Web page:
335

117%

Jackson Hole (mid)

53

60

69

166

28

32

408

111%

Utah: Utah had 2+ feet of early October snow but it only snowed a foot from mid-October up to Thanksgiving. During the rest of November it snowed 4 feet in the Cottonwoods and lesser amounts elsewhere. 3 feet of December snow opened the majority of terrain in the Cottonwoods, and another 2 feet fell during the holidays, leaving base depths of 5 feet in the Cottonwoods but still under 3 feet in Park City. There was an average of 2 feet of snow during the first half of January. During the third week of January it dumped 5-7 feet in the Cottonwoods and 3-4+ feet elsewhere. During the first half of February it dumped another 8 feet in the Cottonwoods and 5 feet elsewhere. Second half of February snowfall was 2-3 feet in northern Utah and 4 feet in southern Utah. First half of March snowfall was 6-7 feet in southern Utah and the Cottonwoods and 4-5 feet elsewhere. Second half of March snowfall was 3+ feet in the Cottonwoods and about 2 feet elsewhere. Utah was the standout region of early April with 4+ feet of snow in the Cottonwoods and 3 feet elsewhere. Snowbird was open weekends to July 4 after 4 feet of May snowfall.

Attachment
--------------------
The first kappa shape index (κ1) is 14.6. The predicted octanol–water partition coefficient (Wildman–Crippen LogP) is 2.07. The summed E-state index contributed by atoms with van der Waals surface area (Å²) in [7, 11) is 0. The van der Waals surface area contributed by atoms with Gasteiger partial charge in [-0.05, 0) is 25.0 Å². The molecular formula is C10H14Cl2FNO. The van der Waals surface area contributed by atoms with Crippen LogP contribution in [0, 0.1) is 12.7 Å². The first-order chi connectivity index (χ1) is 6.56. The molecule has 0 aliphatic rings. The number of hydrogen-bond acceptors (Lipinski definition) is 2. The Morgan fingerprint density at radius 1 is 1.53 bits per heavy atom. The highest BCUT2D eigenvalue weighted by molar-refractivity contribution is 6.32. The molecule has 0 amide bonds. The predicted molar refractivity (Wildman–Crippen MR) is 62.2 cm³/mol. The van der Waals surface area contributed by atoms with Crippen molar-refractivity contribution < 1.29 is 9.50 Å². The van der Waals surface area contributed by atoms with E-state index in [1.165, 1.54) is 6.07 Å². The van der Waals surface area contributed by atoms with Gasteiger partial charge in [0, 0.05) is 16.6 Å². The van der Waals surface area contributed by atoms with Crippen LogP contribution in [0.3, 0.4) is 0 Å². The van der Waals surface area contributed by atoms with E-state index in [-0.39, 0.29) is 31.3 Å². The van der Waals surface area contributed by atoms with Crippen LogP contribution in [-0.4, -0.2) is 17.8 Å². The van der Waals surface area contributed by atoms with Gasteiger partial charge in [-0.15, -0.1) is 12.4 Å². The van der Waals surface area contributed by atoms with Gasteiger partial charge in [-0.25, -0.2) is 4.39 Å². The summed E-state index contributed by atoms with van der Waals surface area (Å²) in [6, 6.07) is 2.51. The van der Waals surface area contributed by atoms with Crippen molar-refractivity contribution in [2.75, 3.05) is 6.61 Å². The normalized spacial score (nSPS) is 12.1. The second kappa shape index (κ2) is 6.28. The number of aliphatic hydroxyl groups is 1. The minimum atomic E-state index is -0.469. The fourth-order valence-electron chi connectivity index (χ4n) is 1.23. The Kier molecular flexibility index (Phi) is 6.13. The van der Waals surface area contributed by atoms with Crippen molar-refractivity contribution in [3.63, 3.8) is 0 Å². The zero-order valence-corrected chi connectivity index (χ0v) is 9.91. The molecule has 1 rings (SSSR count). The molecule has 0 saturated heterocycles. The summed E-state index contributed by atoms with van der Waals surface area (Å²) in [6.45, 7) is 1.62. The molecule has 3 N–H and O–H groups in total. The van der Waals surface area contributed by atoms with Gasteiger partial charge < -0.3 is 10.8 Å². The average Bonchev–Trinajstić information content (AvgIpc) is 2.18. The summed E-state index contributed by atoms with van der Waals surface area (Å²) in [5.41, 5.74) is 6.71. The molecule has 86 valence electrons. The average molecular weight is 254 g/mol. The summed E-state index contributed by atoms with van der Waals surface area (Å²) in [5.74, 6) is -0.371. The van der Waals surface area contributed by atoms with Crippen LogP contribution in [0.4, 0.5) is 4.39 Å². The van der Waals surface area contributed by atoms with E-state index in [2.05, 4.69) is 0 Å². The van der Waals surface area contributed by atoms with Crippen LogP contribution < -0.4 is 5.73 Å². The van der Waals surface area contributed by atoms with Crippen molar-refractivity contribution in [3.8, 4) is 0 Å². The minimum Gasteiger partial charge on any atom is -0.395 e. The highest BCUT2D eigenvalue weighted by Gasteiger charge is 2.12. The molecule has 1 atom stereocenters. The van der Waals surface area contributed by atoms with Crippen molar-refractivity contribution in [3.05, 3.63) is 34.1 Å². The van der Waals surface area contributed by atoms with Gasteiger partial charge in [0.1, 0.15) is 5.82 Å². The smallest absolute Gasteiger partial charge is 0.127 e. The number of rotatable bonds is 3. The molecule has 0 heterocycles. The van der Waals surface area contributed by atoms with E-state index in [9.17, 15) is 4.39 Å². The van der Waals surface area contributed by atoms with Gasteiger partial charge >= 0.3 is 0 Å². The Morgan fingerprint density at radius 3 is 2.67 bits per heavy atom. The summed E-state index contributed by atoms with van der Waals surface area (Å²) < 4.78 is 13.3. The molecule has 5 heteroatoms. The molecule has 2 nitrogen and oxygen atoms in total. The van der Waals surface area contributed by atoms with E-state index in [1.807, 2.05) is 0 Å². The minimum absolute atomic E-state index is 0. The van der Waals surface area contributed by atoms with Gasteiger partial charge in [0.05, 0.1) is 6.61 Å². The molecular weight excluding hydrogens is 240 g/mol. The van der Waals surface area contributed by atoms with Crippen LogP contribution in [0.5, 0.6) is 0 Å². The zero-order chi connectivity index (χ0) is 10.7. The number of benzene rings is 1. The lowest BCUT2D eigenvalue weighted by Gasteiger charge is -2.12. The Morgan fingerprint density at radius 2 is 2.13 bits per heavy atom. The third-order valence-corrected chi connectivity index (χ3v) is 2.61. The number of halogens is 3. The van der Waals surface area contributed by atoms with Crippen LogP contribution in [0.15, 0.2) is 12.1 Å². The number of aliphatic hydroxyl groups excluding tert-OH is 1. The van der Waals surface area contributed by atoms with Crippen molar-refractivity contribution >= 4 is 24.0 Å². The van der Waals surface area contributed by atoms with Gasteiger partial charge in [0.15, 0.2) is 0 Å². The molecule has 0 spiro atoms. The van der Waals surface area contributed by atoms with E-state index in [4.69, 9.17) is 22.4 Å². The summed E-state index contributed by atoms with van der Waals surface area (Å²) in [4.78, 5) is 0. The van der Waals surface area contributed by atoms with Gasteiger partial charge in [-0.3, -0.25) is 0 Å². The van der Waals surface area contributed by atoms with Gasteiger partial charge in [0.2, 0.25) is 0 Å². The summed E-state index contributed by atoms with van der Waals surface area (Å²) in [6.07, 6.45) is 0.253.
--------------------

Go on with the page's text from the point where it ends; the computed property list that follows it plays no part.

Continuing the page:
Area

Nov

Dec

Jan

Feb

Mar

Apr

Total

Pct. of Normal

Alta

63.5

72.5

105.5

131

135.5

79.5

587.5

113%

Solitude (upper)

55

60

92

134

103

51

495

104%

Snowbasin

49

56

66

118

90

47

426

135%

Park City (mid)

38

45

63

91

79

42

358

124%